Giroro

Honorable
Jan 22, 2015
886
281
11,390
13
So HDMI 2.1 is only capable to 4k at 120Hz and 8k60? I'm not sure that follows. 8k (7,680 by 4,320) is supposed to be 4x the resolution of 4k (3840 x 2160), right? So wouldn't that require 4x the bandwidth?
I would expect that if you wanted to game at 8k60, then you would need a interface that is capable of playing 4k at 240 Hz. (and also GPU, lol). Or, an interface that topped out at 4k 120Hz should only be able to push 8k30.
Is there some black magic devilry at play? Can HDMI 2.1 run 4k faster than it is currently being used , or does it run 8k slower? Or are other features like HDR factoring in somehow?

Also, I like the look of the stand for the Predator XB273U NX a lot. Hopefully (for the price) it is made of high quality materials like metal, because it would probably be pretty flimsy in plastic.
 

spongiemaster

Respectable
Dec 12, 2019
1,411
670
2,060
0
Is there some black magic devilry at play? Can HDMI 2.1 run 4k faster than it is currently being used , or does it run 8k slower? Or are other features like HDR factoring in somehow?
No devilry, but determining supported resolutions/refresh rates can get very complicated. You also have to account for bit depth, whether chromo subsampling is used, HDR support, and if the link is using Display Stream Compression.

HDMI 2.1 can support 4k/120Hz with chroma 4:4:4 (no subsampling) at 12 bit color depth. In order to support 8k/60Hz at the same chroma 4:4:4 and 12 bit color depth, Display Stream Compression needs to be used. Otherwise, 4:2:0 subsampling needs to be used to lower the needed bandwidth to 48Gbps and eliminate the need for DSC.

HDMI 2.1 can support 4k 240Hz if desired, but you would have to reduce bandwidth elsewhere (chroma subsampling or lower color bit depth) or use DSC. Using DSC, HDMI 2.1 theoretically can support 10k 120Hz using 4:2:0 subsampling.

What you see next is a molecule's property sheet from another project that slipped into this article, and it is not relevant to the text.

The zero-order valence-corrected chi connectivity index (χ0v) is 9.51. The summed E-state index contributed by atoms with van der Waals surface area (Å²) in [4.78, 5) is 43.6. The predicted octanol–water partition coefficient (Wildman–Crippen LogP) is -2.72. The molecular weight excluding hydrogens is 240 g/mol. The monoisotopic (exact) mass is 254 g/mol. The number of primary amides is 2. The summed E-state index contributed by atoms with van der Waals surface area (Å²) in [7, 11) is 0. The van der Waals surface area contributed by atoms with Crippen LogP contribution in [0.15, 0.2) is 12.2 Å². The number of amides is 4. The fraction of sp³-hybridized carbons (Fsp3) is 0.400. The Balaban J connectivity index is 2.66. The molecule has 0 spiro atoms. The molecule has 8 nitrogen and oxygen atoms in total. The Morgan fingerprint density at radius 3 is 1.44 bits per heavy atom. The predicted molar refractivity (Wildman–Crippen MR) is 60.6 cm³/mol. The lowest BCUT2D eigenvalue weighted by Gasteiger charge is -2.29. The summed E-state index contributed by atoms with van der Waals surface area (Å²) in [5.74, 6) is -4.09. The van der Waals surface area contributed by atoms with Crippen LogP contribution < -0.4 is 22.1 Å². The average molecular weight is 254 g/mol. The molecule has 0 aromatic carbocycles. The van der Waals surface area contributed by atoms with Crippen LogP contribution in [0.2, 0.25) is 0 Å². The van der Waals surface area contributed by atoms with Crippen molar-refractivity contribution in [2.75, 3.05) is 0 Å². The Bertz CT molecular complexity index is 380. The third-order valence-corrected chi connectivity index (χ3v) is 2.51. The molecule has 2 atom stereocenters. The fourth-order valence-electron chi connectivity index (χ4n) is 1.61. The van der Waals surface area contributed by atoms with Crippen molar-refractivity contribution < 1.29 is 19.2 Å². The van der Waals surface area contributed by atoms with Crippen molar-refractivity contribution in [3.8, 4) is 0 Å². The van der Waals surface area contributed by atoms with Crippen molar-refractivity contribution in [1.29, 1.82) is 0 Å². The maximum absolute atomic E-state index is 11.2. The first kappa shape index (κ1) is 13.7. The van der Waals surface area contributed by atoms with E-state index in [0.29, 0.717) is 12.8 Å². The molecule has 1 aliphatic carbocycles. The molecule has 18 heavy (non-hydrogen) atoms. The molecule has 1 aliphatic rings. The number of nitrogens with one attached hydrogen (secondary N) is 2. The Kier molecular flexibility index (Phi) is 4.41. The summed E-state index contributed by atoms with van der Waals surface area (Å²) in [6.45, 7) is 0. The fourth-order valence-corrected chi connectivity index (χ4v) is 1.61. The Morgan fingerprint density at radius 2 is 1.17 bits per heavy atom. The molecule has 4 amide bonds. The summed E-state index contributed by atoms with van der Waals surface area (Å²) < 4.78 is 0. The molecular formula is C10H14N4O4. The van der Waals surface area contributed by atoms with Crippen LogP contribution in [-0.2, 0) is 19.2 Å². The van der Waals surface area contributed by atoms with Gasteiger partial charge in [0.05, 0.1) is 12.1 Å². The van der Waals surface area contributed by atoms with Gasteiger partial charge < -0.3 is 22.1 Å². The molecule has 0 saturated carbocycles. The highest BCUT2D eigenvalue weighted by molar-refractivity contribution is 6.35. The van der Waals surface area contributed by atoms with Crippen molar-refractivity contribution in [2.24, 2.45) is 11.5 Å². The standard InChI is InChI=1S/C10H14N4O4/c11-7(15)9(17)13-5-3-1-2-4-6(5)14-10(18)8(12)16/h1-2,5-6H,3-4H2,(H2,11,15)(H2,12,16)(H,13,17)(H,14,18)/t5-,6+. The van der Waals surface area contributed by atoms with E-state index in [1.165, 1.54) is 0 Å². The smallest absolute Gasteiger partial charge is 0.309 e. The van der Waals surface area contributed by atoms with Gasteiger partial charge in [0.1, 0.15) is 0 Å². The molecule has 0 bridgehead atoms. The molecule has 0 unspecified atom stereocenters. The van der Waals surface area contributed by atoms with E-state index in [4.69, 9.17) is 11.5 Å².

mac_angel

Distinguished
Mar 12, 2008
415
26
18,810
0
So, this again brings up a question I've asked repeatedly that TomsHardware, or any other tech review sites have answered.
This is an HDMI 2.1 4K monitor, without G-Sync. HDMI 2.1 certification requires Variable Refresh Rate as part of the standard. NVidia's Ampere cards are HDMI 2.1, which means they are also suppose to have VRR built into it. This makes G-Sync obsolete. There are many, many displays, both monitors and even TVs that support VRR. Why is no one testing this technology?
 

spongiemaster

Respectable
Dec 12, 2019
1,411
670
2,060
0
This is an HDMI 2.1 4K monitor, without G-Sync. HDMI 2.1 certification requires Variable Refresh Rate as part of the standard. NVidia's Ampere cards are HDMI 2.1, which means they are also suppose to have VRR built into it. This makes G-Sync obsolete. There are many, many displays, both monitors and even TVs that support VRR. Why is no one testing this technology?
HDMI VRR is not tied to HDMI 2.1. There are HDMI 2.0b devices that support it and not all 2.1 ports do. The link below lists the feature support of many HDMI 2.1 TV's, and you'll see quite a few no current, nor announced VRR support:

List: 4K TVs and 8K TVs with HDMI 2.1